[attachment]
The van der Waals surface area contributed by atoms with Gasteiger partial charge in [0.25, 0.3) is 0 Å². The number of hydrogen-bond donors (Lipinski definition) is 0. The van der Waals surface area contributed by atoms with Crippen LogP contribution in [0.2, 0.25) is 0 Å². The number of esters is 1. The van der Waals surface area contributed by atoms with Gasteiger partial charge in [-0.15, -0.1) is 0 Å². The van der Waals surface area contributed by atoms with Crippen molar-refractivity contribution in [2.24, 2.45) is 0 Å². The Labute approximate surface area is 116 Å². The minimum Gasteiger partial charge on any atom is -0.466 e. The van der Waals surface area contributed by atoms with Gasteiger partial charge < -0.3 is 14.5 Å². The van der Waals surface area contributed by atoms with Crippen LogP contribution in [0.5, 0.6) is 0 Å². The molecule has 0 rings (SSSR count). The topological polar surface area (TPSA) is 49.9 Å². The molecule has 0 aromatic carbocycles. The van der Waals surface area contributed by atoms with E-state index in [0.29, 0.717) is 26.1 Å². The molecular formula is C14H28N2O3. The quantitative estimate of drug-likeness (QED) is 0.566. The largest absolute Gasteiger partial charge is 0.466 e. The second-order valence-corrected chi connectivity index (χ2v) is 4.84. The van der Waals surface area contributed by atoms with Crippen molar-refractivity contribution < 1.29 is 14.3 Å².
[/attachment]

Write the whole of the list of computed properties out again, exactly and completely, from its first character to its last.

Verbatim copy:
The van der Waals surface area contributed by atoms with Gasteiger partial charge in [0.25, 0.3) is 0 Å². The number of hydrogen-bond donors (Lipinski definition) is 0. The van der Waals surface area contributed by atoms with Crippen LogP contribution in [0.2, 0.25) is 0 Å². The number of esters is 1. The van der Waals surface area contributed by atoms with Gasteiger partial charge in [-0.15, -0.1) is 0 Å². The van der Waals surface area contributed by atoms with Crippen molar-refractivity contribution in [2.24, 2.45) is 0 Å². The Labute approximate surface area is 116 Å². The minimum Gasteiger partial charge on any atom is -0.466 e. The van der Waals surface area contributed by atoms with Gasteiger partial charge < -0.3 is 14.5 Å². The van der Waals surface area contributed by atoms with Crippen LogP contribution in [0.5, 0.6) is 0 Å². The molecule has 0 rings (SSSR count). The topological polar surface area (TPSA) is 49.9 Å². The molecule has 0 aromatic carbocycles. The van der Waals surface area contributed by atoms with E-state index in [0.29, 0.717) is 26.1 Å². The molecular formula is C14H28N2O3. The quantitative estimate of drug-likeness (QED) is 0.566. The largest absolute Gasteiger partial charge is 0.466 e. The second-order valence-corrected chi connectivity index (χ2v) is 4.84. The van der Waals surface area contributed by atoms with Crippen molar-refractivity contribution < 1.29 is 14.3 Å².